Why workers should oppose aviation expansion
Aviation growth is incompatible with climate targets
We are facing a climate emergency that requires the UK to completely decarbonise its economy. Aviation already accounts for 7% of our greenhouse gas emissions, (1) which could be doubled by including the additional impact of high-altitude ‘non-CO2’ emissions. (2) Even without expansion, this would be difficult to absorb within a ‘net-zero’ emissions target for the UK.
But the government predicts that UK passenger traffic could soar from 284 million in 2017 to 435 million by 2050. (3)
There’s no alternative to managing demand: improvements in aircraft efficiency and alternative fuels can only make a small dent, (4) while carbon offsets rarely stand up to scrutiny. (5) This means there is no way that aviation expansion will provide the jobs of the future. Unions must push for new, greener infrastructure, from wind turbines to bus and rail networks to protect our livelihoods for the long term.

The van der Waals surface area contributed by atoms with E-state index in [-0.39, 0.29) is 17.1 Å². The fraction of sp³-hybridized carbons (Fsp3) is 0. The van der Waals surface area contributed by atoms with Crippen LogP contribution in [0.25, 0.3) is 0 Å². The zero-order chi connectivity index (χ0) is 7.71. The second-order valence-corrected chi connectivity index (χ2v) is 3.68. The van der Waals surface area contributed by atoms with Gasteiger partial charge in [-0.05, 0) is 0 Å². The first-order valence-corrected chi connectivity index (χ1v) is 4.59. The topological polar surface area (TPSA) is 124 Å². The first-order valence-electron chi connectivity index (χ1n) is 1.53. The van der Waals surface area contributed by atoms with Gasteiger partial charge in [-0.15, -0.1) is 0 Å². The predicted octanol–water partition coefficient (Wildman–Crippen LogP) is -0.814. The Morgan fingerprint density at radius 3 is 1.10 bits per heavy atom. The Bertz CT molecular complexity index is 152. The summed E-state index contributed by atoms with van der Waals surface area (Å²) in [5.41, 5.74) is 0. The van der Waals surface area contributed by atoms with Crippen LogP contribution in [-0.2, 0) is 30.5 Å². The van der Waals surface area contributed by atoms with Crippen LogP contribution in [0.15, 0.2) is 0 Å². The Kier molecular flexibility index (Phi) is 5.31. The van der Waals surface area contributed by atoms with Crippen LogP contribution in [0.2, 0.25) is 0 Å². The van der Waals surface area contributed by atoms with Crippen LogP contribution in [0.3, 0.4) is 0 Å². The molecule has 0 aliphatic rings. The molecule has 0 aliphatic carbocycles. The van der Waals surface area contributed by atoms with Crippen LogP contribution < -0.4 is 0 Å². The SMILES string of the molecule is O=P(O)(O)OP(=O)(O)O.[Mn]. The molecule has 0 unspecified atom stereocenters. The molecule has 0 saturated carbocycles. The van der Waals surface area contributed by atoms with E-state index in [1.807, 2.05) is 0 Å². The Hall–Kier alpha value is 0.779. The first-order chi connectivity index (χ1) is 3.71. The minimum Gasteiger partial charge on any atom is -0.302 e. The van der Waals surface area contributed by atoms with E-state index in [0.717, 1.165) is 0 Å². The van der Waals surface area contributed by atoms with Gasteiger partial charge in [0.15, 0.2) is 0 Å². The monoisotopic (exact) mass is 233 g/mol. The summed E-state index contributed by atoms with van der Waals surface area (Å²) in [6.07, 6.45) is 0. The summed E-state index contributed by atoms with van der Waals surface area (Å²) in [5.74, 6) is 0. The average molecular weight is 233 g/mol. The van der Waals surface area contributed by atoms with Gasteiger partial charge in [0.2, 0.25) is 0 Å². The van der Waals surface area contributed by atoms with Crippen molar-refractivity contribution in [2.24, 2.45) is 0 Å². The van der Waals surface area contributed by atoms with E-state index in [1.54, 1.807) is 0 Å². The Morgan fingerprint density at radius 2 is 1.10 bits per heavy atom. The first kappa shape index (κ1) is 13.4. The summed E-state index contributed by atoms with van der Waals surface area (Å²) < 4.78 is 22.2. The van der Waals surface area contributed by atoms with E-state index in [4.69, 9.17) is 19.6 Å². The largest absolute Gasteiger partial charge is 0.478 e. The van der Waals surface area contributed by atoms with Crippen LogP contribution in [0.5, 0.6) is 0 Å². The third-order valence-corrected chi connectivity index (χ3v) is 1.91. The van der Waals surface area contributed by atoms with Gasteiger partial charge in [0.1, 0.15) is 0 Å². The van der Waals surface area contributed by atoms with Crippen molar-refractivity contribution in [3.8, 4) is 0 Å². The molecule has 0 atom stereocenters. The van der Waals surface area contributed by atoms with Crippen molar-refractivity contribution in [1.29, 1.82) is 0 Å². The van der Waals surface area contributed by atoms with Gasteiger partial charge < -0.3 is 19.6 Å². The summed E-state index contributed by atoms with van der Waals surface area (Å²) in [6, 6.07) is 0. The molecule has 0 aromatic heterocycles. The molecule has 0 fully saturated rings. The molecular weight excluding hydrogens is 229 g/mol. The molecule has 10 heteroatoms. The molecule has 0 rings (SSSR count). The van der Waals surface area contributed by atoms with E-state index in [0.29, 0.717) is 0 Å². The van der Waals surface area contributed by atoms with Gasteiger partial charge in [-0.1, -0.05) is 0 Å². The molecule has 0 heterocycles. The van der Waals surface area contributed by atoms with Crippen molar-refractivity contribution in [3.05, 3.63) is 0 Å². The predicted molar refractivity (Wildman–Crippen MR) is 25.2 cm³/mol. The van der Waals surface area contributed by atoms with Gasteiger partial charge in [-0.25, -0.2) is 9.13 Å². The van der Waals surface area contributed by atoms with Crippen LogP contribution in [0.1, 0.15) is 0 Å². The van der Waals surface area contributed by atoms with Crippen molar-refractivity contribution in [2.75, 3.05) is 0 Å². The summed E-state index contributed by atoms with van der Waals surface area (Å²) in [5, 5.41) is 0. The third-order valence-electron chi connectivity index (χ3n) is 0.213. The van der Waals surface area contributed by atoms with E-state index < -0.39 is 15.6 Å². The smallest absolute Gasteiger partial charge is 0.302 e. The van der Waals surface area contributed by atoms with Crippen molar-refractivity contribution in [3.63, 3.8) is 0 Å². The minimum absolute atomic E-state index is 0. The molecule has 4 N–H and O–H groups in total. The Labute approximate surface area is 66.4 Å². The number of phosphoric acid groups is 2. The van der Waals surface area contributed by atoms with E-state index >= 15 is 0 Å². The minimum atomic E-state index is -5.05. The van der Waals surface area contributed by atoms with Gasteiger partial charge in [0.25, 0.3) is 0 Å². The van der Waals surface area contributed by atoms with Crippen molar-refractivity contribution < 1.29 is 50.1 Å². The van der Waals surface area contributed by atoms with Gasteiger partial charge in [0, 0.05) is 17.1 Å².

More jobs and better jobs are needed in other sectors
Some unions have welcomed Heathrow expansion on the basis that it will create jobs. But even those unions have found themselves organising strikes on behalf of workers to get the airport, which is almost entirely owned by overseas companies, (6) to pay its cleaners, security and screening staff the London living wage. (7) Instead our unions need to get behind a ‘just transition’ away from aviation towards secure, well paid, public sector jobs as part of a Green New Deal.
Inequity: the vast majority of those flying are rich
In the UK, 70% of flights are taken by only 15% of the population, whilst at least half the population do not fly at all. (8) The vast majority of flights are made by the richest in society. In contrast to a redistributive Green New Deal, expanding aviation will intensify inequalities further and could exacerbate regional inequalities. (9)